New Stories from the Midwest: 2012
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New Stories from the Midwest presents a collection of stories that celebrate an American region too often ignored in discussions about distinctive regional literature. The editors solicited nominations from more than 300 magazines, literary journals, and small presses and narrowed the selection to 19 authors. The stories, written by Midwestern writers or focusing on the Midwest, demonstrate that the quality of fiction from and about the heart of the country rivals that of any other region. Guest editor John McNally introduces the anthology, which features short fiction by Charles Baxter, Dan Chaon, Christopher Mohar, Rebecca Makkai, Lee Martin, and others.
they look, the farther apart they get, the harder it is to hear each other’s voices. Soon the amnesiac is exhausted and sits to nap. When he wakes, he calls out again, but doesn’t hear anything. He and the woman never see each other again. The amnesiac likes to think she got out, that right after they lost touch, she found the exit. More so, he’s happy he has someone to lament, someone to miss. Since the amnesia, he’s longed for this. Even sadness for someone is better than nothing for anyone.
honking behind me. I look in mirror to see man leaning over steering wheel of hatchback. He has both palms raised in air, and mouth is open with very annoyed look. He looks like young college professor maybe. He has tan sport coat and black tie, long brown hair, and wire-rimmed spectacles like John Lennon. “Wang,” Linda says, “are you all right?” I nod because of course this is not a problem. “Do you want to pull over for a minute?” she asks. She is talking to me like I am a child, and I do not
pitch-black space no warmer than the wagon, but sheltered from the force of the wind, if not its howl, exaggerated now by whistling and creaking. She could sense Little Carl moving nearby. “Carl?” she asked, surprised to find that her mouth refused to properly shape the word. “Just a second,” Carl slurred. “Got matches. Just can’t . . .” 122 Brenda K. Marshall “What?” Frances said when Little Carl did not finish his sentence and then did not speak at all. “Can’t get my fingers to work. Hold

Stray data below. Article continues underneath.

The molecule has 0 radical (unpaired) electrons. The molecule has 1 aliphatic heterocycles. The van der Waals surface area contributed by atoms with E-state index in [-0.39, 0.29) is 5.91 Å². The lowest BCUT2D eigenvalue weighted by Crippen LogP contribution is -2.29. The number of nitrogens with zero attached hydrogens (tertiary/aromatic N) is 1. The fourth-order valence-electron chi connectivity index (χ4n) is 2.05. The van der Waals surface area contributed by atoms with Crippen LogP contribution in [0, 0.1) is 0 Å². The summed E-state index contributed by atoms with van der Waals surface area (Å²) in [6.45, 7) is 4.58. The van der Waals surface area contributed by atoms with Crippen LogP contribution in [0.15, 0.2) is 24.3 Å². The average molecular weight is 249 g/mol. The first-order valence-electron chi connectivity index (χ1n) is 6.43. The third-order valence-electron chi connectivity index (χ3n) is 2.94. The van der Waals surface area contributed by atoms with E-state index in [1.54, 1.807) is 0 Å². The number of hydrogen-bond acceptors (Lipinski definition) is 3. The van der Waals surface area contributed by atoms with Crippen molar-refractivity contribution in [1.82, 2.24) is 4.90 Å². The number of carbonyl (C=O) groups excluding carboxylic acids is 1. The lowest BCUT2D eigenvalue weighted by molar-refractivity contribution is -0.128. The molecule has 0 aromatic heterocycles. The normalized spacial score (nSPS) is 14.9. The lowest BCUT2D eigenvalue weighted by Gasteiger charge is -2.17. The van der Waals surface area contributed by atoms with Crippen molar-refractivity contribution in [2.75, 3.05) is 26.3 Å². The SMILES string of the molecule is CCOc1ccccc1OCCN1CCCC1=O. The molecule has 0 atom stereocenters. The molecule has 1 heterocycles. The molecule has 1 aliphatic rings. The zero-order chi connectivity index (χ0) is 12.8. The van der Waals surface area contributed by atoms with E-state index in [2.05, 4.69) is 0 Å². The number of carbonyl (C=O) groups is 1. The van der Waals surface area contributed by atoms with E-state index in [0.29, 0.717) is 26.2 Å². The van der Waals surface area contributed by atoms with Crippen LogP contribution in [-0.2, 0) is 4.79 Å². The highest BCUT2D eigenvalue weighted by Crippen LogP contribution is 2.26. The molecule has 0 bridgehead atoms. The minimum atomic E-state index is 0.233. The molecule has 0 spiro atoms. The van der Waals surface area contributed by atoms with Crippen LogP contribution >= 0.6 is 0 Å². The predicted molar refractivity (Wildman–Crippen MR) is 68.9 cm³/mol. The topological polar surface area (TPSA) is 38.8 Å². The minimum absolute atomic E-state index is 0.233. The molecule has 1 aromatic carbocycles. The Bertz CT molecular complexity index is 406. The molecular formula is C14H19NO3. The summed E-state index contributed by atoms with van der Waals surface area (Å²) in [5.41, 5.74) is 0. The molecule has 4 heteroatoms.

and I listened to the somber rumble of those pipes, and I heard Lily draw a deep breath and then let it out as the funeral home came into view. Cars were parked up and down the street, and people were on the sidewalk— women taking men’s arms and walking with ginger steps over the uneven concrete and the leaves that had fallen there, children holding parents’ hands and skipping along because they were too young to understand exactly where they were going. I knew the feeling. My first day without a
into a group of people and have everyone stare because you were who you were and they were who they were, and the difference was something they’d never let you forget. “I can’t go in,” Lily said. She put her face in her hands and started to cry. “I just can’t.” Wink pulled the Mustang in behind the Escalade, which was empty now. The man and woman who had looked us over were nowhere to be seen. “This is your daddy’s laying out,” I told Lily. “This is a day that won’t ever come again. You need to